TERRE HAUTE —
Indiana’s school voucher program is working and we hope area legislators will continue to support improvements to this important initiative. Here’s why.
Indiana families deserve choices and we have a responsibility to provide all students with access to a high-quality education that meets their particular learning needs. While most students are well served by their local public school, some families need other options and vouchers provide those who cannot otherwise afford it, that vital option. This is about acknowledging that parents are in the best position to decide what setting is best for their children.
It’s also important to remember that the voucher program sends money back to public schools and forces all schools to be more competitive. Vouchers save Indiana millions of dollars each year because they are capped at 90 percent (or 50 percent) of the per pupil allotment that the student would receive in public school. So, it will always cost the state less to provide a student a voucher.
To those who say we should wait to expand this program, I encourage them to think about the faces of the individual children who need an option today. We cannot wait while our kids sit in schools that aren’t meeting their needs for another year. Vouchers are already working for more than 9,000 students statewide and the program needs to be improved to provide more families with access to great schools regardless of their income level or zip code.
— Lindsey Brown
School Choice Indiana
I think that there should be ads in the newspaper about what movies are playing.
To me, folks should know what’s playing at the movies. I really do miss seeing what is playing at the movies.
— Martha Silverman
in rancor really
what we need,
In the April 9 T-S article subtitled “TH attorney says it’s time for GOP to get personal in attacks on Dems,” new NRC special counsel James Bopp Jr. is quoted as saying that Republicans want to ignore personal attacks, “because we think personal attacks are despicable.” (Even, Mr. Bopp, when the governor of Indiana calls the president of the United States a terrorist?)
Mr. Bopp goes on to say, “It seems to me the Democrat policies are really trying to create a dependency class of poor and disadvantaged people that then can vote for them.” Yes, of course, the Dems are famous for trying to drive down wages, same as the unions are.
According to the T-S article, Mr. Bopp then notes, “the high unemployment rate for the black community and single women.” He furthermore says the Republican Party suffers from a perception issue. Do these comments about blacks, single women and the poor sound to you like a party that is attempting to be perceived as one committed to the principle of inclusion? Inclusion, even for those perennially lethargic aforementioned subsets of ne’er-do-well unemployed mostly Democratic voters? Even for those lazy-bones union workers and our supreme teachers? Perhaps, Mr. Bopp, the perception is merely a reflection of the reality. Perhaps, what the GOP really needs is a gigantihumongonormous sweater, the better to pull the wool over our eyes.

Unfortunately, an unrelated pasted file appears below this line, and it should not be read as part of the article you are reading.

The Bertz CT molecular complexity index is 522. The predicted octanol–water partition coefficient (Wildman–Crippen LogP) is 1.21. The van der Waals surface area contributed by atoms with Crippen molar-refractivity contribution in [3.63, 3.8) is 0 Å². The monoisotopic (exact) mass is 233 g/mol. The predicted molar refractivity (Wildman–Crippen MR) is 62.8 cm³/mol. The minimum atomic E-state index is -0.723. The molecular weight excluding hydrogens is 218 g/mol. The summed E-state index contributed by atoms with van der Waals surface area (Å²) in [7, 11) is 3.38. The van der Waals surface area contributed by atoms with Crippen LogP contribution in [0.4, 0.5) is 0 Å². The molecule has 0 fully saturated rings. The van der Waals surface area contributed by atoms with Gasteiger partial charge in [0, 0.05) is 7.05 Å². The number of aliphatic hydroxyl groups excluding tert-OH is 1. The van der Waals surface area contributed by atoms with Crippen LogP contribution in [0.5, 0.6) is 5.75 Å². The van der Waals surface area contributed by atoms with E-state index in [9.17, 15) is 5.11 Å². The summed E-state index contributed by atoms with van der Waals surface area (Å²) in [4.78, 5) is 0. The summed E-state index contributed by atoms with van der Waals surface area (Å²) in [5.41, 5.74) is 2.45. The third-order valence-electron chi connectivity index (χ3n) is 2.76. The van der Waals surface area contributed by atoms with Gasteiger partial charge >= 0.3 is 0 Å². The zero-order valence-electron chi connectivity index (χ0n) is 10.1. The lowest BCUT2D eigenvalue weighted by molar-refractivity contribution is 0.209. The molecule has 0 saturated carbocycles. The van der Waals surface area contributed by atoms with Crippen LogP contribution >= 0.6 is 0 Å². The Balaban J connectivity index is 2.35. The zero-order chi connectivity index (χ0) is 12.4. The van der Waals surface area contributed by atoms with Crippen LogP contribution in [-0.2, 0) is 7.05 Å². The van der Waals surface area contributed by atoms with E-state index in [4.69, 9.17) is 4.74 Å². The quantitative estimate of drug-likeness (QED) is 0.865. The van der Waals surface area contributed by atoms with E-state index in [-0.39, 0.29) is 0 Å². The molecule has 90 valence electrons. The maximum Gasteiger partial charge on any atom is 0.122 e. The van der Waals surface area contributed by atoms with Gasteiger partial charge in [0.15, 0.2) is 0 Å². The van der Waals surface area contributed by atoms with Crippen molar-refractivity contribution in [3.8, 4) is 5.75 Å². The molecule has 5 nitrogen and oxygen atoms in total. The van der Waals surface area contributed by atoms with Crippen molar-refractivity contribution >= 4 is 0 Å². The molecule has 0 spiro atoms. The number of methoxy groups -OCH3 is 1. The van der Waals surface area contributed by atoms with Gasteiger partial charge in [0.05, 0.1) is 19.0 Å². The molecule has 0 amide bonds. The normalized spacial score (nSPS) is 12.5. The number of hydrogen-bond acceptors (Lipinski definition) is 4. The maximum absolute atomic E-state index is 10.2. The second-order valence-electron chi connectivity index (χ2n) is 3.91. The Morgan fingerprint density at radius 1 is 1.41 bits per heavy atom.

Mr. Bopp seems to feel that the tea party activists have not been doing enough to ramp up the rancor of political discourse. (We witness their restraint on these very pages with almost daily regularity.) The Obama presidency, says Mr. Bopp, “is having a severe, detrimental effect to our country and we don’t want that to happen again.”
Oh, yes, we do, Mr. Bopp, as evidenced by the results of a not-too-distant election. (Note to GOP: add more wool.)
To be clear, it is the cold, hard currency of a brighter future that President Obama brings to our country, not the bitter tea of failed imaginings.
Perhaps, Mr. Bopp simply intends to imply he believes the president’s policies are detrimental to the interests of blacks and single moms, though nonetheless intentional and politically motivated. Even that would be incongruent reasoning and woefully incorrect, as symptomatic of paranoia as some things those liberals say.
The solution to our problems, we should believe, is to eliminate any and all limits on campaign contributions? Just when we think there are signs of compromise on the horizon, it seems that, within the ranks of the GOP, there is not yet a shortage of tea party hystericons. Even at the highest levels.
Ironically, if coincidentally, the same April 9 issue of the T-S also contained an article detailing the visit of former U.S. Commerce Secretary Carlos Gutierrez to Indy in an effort to raise money for his new Super PAC so they can stave off attempts by extremist Super PACs within the GOP to derail the future campaigns of moderate Republicans who may vote for immigration reform. These conflicts must be a dream come true for Mr. Bopp and his “Citizens United” approach to campaign finance reform. Tons of money are being raised and spent. Political consultants set sail as ill winds blow. Which is the better course, to seek compromise or to settle for escalations of rancor in our rhetoric? (I, too, should tone it down a notch sometimes.)
On a more hopeful note, there are signs of compromise on the national stage as well as locally. A joint effort on immigration reform may finally come to fruition. In Congress, of all places! Can you believe it?
And Republicans at both the state and local levels appear willing to spend great gooey gobs of gopher money on road repairs and other infrastructure improvements. (Only, please, don’t call it a stimulus package.)
— Clay Wilkinson